Keeping the faithful organized and alert, and having the legal and financial resources in place to meet every challenge is difficult, and this is part of the erosive technique of the extreme secularists.
Here are just some recent examples of the kinds of cases and issues that emerge:
- In 2009 the Baltimore City Council passed a bill regulating the speech of pro-life pregnancy centers by requiring them to post a sign listing services they do not provide (abortion and contraception) or face a daily fine. Abortion clinics and other such pro-choice centers faced no similar requirement. (Montgomery County soon approved a similar regulation. The ordinance has been declared unconstitutional by a federal court but even though the Courts may overturn these sorts of laws, such legal actions place a huge time and financial burden on these charitable organizations and are a distraction from their mission.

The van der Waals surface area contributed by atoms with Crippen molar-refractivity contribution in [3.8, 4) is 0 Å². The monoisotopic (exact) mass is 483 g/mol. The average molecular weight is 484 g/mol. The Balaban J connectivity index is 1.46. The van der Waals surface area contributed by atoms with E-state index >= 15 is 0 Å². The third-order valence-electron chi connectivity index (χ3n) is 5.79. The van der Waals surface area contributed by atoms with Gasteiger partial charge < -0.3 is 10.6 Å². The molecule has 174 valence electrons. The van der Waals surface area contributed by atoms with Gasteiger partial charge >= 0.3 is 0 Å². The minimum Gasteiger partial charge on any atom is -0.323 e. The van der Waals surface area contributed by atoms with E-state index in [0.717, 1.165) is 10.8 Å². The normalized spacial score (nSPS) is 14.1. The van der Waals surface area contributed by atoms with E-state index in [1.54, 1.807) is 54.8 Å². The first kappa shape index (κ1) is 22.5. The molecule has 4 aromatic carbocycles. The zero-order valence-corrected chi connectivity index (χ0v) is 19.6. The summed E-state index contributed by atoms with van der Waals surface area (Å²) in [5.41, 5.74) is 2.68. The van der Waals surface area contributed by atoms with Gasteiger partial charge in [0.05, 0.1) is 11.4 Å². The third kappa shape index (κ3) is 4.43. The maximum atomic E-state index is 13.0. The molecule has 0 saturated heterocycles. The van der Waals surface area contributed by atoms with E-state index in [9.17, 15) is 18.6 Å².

- 600 Catholic hospitals are finding themselves under increased scrutiny since they provide care in accordance with Catholic religious beliefs. The American Civil Liberties Union has asked the federal government to investigate Catholic hospitals for declining to provide abortion and emergency contraception. The ACLU alleges that Catholic hospitals are thus violating federal laws by adhering to their religious beliefs.